On April 10, 2019 city officials announced that the City of Greenville had been hit by a ransomware attack.
The attack was first noticed by a police department employee who subsequently notified IT. The city’s IT staff made the decision to shutdown all affected computers to prevent the spread of the virus.
Members of the National Guard, Strike Team, State IT, and State Emergency Management are assisting with the recovery efforts. Also included in the investigation are agents from the Federal Bureau of Investigation (FBI). Local governments often include the FBI during cyber security incidents such as this.
During the investigation it was discovered that the malware used was a strain of RobbinHood ransomware. This is a particularly nasty strain of malware responsible for numerous ransomware attacks.
On April 16, 2019 city spokesman Brock Letchworth said that computers were still offline. As of this time there is no timeline for when they will be fully operational.
Letchworth says, “Technology does not run the city. It makes things easier of course, but the people run the city, and we’re just finding different ways to go about doing our job.”
City officials made the decision early on in the investigation not to pay the ransom. City officials decline to specify the ransom amount. They also went on to say there are no plans to pay the ransom.
Recovery Efforts Continue…
More than 2 weeks after the initial attack, life has started getting back to normal for city employees. The city’s website and email were operational again though the restoration is still in progress.
It is estimated that 800 systems were encrypted by the hackers. However, the city reiterated throughout the ordeal that emergency services such as police, fire, and medical were still operating normally.
Other services posed minor inconveniences to citizens. Services accessed through the city’s site, such as paying traffic tickets, were unavailable.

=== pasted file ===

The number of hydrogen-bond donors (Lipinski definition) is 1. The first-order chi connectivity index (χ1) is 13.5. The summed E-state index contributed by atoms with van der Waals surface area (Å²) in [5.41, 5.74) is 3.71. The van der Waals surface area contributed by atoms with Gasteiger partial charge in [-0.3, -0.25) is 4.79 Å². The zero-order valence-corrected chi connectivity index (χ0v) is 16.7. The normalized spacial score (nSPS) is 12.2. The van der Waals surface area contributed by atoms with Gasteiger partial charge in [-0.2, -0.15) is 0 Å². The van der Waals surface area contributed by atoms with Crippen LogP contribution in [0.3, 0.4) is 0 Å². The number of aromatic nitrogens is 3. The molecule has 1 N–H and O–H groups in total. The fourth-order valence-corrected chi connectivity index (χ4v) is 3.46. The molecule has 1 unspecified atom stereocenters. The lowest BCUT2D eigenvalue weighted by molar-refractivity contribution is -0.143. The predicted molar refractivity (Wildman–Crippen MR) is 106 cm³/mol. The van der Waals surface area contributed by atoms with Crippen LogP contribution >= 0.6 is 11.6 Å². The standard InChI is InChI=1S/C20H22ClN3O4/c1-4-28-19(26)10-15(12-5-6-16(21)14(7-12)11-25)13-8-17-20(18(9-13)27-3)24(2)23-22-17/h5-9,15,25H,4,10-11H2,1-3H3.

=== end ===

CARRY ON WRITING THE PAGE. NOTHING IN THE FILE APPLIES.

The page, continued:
“We were just doing it a little bit differently,” says city spokesman Letchworth. City officials file some reports manually rather than electronically during the outage.
City officials are declining to disclose further information regarding the attack. At this time all further details are part of an ongoing FBI investigation.
Despite the Greenville ransomware attack, life is slowly getting back to normal for its citizens.
A Slow Return to Normal
Unfortunately it just takes time to restore systems. When deciding not to pay the ransom, you have to know you will be out of commission for a while. The City of Greenville however, worked around the clock to get their systems back online.
City officials announced on April 23, 2019 that all of the city’s services are fully operational. Despite this, many systems remain infected with the virus.
As with most ransomware, this variant likely spread through an email attachment in a phishing campaign. Hackers are targeting municipalities with increasing frequency as of late. Cities are likely to want to return to an operational state quickly and are more likely to pay the ransom.
The City fo Greenville was hit with a ransomware attack. Attacks like this highlight the importance of cybersecurity training. It is essential to educate employees on the dangers of malicious emails. All it takes is for one careless employee to download a malicious attachment. Cyber security takes all of us.